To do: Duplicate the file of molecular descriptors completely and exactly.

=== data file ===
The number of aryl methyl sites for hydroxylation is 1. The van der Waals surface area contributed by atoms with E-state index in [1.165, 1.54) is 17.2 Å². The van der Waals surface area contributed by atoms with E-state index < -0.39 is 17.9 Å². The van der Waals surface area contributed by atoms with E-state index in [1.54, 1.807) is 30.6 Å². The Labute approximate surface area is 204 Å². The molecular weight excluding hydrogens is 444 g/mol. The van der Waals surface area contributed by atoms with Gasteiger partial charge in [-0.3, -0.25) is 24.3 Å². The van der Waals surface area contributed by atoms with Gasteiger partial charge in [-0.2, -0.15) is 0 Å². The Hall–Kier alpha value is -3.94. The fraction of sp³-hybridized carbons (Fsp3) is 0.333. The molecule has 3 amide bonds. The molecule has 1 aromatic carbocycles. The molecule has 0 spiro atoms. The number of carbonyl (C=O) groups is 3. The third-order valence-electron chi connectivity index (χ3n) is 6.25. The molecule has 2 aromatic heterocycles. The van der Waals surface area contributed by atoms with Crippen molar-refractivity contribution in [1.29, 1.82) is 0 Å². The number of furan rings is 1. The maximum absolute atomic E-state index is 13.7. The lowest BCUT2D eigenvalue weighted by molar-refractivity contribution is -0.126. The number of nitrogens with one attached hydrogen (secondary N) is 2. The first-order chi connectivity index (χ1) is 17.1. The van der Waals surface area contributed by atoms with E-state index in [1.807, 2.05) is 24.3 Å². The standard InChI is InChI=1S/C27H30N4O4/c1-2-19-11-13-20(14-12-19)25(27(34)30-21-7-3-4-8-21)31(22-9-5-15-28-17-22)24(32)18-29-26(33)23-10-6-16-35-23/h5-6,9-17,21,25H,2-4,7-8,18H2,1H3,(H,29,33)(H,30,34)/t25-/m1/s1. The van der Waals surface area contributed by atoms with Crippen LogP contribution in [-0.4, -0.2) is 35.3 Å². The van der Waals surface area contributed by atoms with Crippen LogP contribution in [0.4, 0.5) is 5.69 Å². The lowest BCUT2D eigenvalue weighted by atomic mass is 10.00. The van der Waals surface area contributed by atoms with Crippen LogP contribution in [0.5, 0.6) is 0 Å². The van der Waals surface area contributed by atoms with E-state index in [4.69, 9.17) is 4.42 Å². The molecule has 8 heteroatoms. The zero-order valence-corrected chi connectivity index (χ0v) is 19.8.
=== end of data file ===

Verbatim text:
The number of aryl methyl sites for hydroxylation is 1. The van der Waals surface area contributed by atoms with E-state index in [1.165, 1.54) is 17.2 Å². The van der Waals surface area contributed by atoms with E-state index < -0.39 is 17.9 Å². The van der Waals surface area contributed by atoms with E-state index in [1.54, 1.807) is 30.6 Å². The Labute approximate surface area is 204 Å². The molecular weight excluding hydrogens is 444 g/mol. The van der Waals surface area contributed by atoms with Gasteiger partial charge in [-0.3, -0.25) is 24.3 Å². The van der Waals surface area contributed by atoms with Gasteiger partial charge in [-0.2, -0.15) is 0 Å². The Hall–Kier alpha value is -3.94. The fraction of sp³-hybridized carbons (Fsp3) is 0.333. The molecule has 3 amide bonds. The molecule has 1 aromatic carbocycles. The molecule has 0 spiro atoms. The number of carbonyl (C=O) groups is 3. The third-order valence-electron chi connectivity index (χ3n) is 6.25. The molecule has 2 aromatic heterocycles. The van der Waals surface area contributed by atoms with Crippen molar-refractivity contribution in [1.29, 1.82) is 0 Å². The number of furan rings is 1. The maximum absolute atomic E-state index is 13.7. The lowest BCUT2D eigenvalue weighted by molar-refractivity contribution is -0.126. The number of nitrogens with one attached hydrogen (secondary N) is 2. The first-order chi connectivity index (χ1) is 17.1. The van der Waals surface area contributed by atoms with E-state index in [1.807, 2.05) is 24.3 Å². The standard InChI is InChI=1S/C27H30N4O4/c1-2-19-11-13-20(14-12-19)25(27(34)30-21-7-3-4-8-21)31(22-9-5-15-28-17-22)24(32)18-29-26(33)23-10-6-16-35-23/h5-6,9-17,21,25H,2-4,7-8,18H2,1H3,(H,29,33)(H,30,34)/t25-/m1/s1. The van der Waals surface area contributed by atoms with Crippen LogP contribution in [-0.4, -0.2) is 35.3 Å². The van der Waals surface area contributed by atoms with Crippen LogP contribution in [0.4, 0.5) is 5.69 Å². The lowest BCUT2D eigenvalue weighted by atomic mass is 10.00. The van der Waals surface area contributed by atoms with Crippen LogP contribution in [0.5, 0.6) is 0 Å². The van der Waals surface area contributed by atoms with E-state index in [4.69, 9.17) is 4.42 Å². The molecule has 8 heteroatoms. The zero-order valence-corrected chi connectivity index (χ0v) is 19.8.